San Franciso producer, Lucas Johnson is onto something! I’ve enjoyed many of his posts on G+, and we’ve talked about a few… This will be part I in a two-parter… so hold on tight, as we journey through some of Lucas’s thoughts about promoting and creating music on-line.
Here, in Part I, we will look at some thoughts on using new media (think Facebook, G+, Twitter). I’ll share one of Mr. Jonhson’s posts and a couple comments added to it. In Part II, we’ll see how Lucas and his team are using Ableton Live and G+. So, let’s get to it.
Lucas Johnson on New Media and Music:
How social media can create and kill inspiration
So before google+ the idea of “social media” was totally foreign to me to a large degree and played next to zero role in my career in the music industry. Ofcourse since, that’s changed quite dramatically and that’s allowed me to observe the effect that’s had on my creative output.First off, writing / producing / recording / mixing is about 60-70 % of my job so being in a creative headspace is incredibly valuable in pretty much every situation I’m in. So, i’ll go ahead and break down the positive and negative sides of being more engaged in the “social media” sphere from my perspective.
-Collaborations : This is probably the biggest benefit of being globally connected and makes a lot of the crap online worth wading through. I’ve run into artists i would have met in real life that have had a profound impact on my development. Being influenced by a global community of radically different backgrounds, sense of melody and arrangement is in itself one of the most inspiring things you can take part of.
-Education: I can’t even begin to describe how deep my gratitude for this one goes, a big part of my musical education came from the combination of myspace / youtube. Let alone siting watching Victor Wooten tutorials and catapulting my learning. Beyond that, even being able to further my education and general knowledge in the sciences thanks to places like Khan Academy, TED and iTunes U.
-Networking: Well, I wouldn’t be where I am now without the benefits of social media networking, I’ve gotten close to half of my current contracts through this type of online networking as well. So if you can keep yourself busy that’s half the battle for staying creative in my opinion.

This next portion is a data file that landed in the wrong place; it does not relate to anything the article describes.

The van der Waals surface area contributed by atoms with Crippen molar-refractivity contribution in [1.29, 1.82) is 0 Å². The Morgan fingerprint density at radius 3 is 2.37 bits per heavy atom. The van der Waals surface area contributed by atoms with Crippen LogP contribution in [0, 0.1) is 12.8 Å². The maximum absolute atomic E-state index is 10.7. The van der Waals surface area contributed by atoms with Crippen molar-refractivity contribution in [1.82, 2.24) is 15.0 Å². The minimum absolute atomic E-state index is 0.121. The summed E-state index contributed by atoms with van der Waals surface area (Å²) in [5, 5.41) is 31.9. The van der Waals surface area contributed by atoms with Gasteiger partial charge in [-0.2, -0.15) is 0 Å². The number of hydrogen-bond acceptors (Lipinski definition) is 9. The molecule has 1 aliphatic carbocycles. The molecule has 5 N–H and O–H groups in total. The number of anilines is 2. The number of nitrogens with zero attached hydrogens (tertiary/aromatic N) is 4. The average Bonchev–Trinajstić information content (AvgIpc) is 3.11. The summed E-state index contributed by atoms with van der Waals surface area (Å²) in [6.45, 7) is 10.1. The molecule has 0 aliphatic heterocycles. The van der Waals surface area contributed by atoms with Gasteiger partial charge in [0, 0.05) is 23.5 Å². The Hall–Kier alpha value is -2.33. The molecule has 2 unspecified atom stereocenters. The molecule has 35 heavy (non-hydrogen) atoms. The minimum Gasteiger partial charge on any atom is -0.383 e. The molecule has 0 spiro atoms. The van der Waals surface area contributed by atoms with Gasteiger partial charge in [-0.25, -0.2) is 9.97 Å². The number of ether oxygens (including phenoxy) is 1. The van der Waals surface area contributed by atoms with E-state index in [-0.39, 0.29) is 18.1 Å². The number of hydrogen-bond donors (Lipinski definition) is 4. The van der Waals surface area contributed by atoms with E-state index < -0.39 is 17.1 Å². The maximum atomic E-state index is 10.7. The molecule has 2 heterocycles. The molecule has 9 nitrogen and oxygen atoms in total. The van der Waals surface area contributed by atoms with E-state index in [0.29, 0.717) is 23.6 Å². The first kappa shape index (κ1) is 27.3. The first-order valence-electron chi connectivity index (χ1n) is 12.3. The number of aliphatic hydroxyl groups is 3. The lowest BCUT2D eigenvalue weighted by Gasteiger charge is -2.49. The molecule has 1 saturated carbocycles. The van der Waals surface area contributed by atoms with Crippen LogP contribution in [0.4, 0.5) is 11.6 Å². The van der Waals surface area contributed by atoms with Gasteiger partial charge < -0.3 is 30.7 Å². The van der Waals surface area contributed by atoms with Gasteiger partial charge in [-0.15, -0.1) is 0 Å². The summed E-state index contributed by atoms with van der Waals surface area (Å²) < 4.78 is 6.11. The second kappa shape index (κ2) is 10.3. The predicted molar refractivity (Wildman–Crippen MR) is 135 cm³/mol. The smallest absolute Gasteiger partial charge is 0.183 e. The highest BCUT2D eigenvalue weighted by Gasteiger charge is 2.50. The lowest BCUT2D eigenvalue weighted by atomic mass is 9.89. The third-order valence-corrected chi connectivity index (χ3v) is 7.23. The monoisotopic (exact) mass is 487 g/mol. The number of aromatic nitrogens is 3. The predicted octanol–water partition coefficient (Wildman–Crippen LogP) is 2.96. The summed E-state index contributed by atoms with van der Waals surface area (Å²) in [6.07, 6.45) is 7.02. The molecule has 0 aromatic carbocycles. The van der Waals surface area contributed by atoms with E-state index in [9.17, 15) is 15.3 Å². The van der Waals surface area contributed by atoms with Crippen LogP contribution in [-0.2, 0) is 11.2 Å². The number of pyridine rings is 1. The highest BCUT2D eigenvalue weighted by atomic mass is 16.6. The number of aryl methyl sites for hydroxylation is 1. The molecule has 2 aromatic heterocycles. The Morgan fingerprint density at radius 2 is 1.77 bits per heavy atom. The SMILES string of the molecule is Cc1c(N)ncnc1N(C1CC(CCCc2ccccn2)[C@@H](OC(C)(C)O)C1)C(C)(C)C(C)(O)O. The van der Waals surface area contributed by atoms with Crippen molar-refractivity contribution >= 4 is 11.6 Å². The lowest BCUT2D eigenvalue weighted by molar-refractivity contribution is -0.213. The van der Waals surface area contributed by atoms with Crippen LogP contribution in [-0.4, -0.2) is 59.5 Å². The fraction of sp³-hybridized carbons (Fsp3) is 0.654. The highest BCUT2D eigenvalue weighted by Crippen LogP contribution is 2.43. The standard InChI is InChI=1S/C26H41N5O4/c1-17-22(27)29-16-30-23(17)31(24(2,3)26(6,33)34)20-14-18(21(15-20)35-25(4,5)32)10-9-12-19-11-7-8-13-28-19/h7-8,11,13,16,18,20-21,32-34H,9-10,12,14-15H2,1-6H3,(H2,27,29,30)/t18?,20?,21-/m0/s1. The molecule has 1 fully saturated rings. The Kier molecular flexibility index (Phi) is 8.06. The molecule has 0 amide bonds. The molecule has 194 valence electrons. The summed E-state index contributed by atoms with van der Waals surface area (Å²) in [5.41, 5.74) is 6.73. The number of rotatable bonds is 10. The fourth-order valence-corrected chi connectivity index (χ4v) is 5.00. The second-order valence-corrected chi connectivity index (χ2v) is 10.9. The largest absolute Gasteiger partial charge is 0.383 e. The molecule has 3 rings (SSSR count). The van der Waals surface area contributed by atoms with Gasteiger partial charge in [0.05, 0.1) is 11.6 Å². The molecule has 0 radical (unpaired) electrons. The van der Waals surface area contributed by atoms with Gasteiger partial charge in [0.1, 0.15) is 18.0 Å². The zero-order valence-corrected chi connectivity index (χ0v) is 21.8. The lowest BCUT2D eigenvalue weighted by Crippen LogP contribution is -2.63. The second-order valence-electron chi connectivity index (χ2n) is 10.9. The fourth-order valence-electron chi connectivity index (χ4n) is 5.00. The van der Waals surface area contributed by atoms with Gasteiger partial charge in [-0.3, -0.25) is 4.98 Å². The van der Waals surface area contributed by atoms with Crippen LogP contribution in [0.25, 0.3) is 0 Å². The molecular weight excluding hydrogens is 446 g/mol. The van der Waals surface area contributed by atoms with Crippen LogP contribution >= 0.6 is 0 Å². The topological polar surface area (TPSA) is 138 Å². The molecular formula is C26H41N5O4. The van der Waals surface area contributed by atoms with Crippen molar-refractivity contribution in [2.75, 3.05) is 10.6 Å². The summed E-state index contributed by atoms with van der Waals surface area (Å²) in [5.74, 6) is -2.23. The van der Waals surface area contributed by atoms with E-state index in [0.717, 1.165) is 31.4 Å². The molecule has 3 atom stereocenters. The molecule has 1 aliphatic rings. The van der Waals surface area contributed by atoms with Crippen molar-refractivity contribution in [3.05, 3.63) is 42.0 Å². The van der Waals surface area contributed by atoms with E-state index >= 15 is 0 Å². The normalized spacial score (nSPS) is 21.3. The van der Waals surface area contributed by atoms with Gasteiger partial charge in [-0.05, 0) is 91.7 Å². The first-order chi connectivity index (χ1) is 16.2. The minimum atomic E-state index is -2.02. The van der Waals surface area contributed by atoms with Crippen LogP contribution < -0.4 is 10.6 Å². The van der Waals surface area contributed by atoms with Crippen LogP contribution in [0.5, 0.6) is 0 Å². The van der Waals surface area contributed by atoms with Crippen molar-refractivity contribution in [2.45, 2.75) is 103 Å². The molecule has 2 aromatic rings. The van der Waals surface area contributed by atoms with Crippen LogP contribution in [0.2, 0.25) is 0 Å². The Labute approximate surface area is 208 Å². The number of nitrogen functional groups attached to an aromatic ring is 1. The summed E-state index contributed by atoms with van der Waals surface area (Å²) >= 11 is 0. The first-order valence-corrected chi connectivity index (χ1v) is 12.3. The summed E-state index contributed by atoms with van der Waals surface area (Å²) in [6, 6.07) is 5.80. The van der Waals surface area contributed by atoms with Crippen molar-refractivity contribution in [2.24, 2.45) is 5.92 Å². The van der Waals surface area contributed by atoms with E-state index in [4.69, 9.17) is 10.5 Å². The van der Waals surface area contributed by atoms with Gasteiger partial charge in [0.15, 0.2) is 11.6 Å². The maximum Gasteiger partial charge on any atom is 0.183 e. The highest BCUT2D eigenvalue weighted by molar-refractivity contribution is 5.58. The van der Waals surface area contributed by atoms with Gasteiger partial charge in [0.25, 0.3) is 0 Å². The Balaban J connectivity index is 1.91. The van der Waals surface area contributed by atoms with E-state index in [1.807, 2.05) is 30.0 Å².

-Too many yes men, not enough real : I think this is worse on G+ than most other places but I have observed it on other platforms. People on social media platforms have a hard time using their real name and being critical of artists.
MUSICIANS / SONGWRITERS NEED TO BE TOLD THEY SUCK SOMETIMES!
This is one of the most detrimental things to art, the idea that people have to be nice and lie to the artist because they like the person’s character or they’re emotionally connected to them in some form.
-More time spent talking to fans than writing music :
I’ve been noticing this more and more that independent artists that are successful online and spend a lot time catering to that online “fanbase” doesn’t write much music. Or even spend time talking about writing songs or writing songs in general. It’s just secondary to the focus of listening to your fans. I’m all for that in moderation, but we wouldn’t have Sgt Peppers, Electric Ladyland if those guys spent as much time as our generation does listening to their fans online.
The fans are great if you have a fragile ego, need to bounce ideas off of, setup tours but they won’t help you write great songs, at least not in the way that we’re interacting right now. For instance, i have a a group of people i always send new ideas to hear some real perspective from.
The last thing i wanna hear when sending out my stuff, is good job! Sounds awesome! I need to hear people tell me this sucks, you should get rid of that guitar part! Or asking me what the hell I was thinking trying to mesh dubstep with country haha
That gives me nothing. The goal of my creations is not to boost my own ego, it’s to create the best possible piece of art that forms an emotional attachment, whatever that may be.
Some additional comments:
Kim Bülow Bonfils May 1, 2012
Therese Catherine Ellis May 2, 2012
Absolutely! Art is not created in a vacuum (R.B. Kitaj) and neither are market commodities! p.s. it really sucks to have to refer to a project as a “product” or “commodity”, but it helps to distance when wearing the pr, marketing, branding, and managing hats.
Be sure to watch Lucas’s video on recording via G+ Hangout in Part II, here: http://www.midtnmusic.com/lucas-johnson-on-media-and-recording-part-ii/
Connect with Lucas: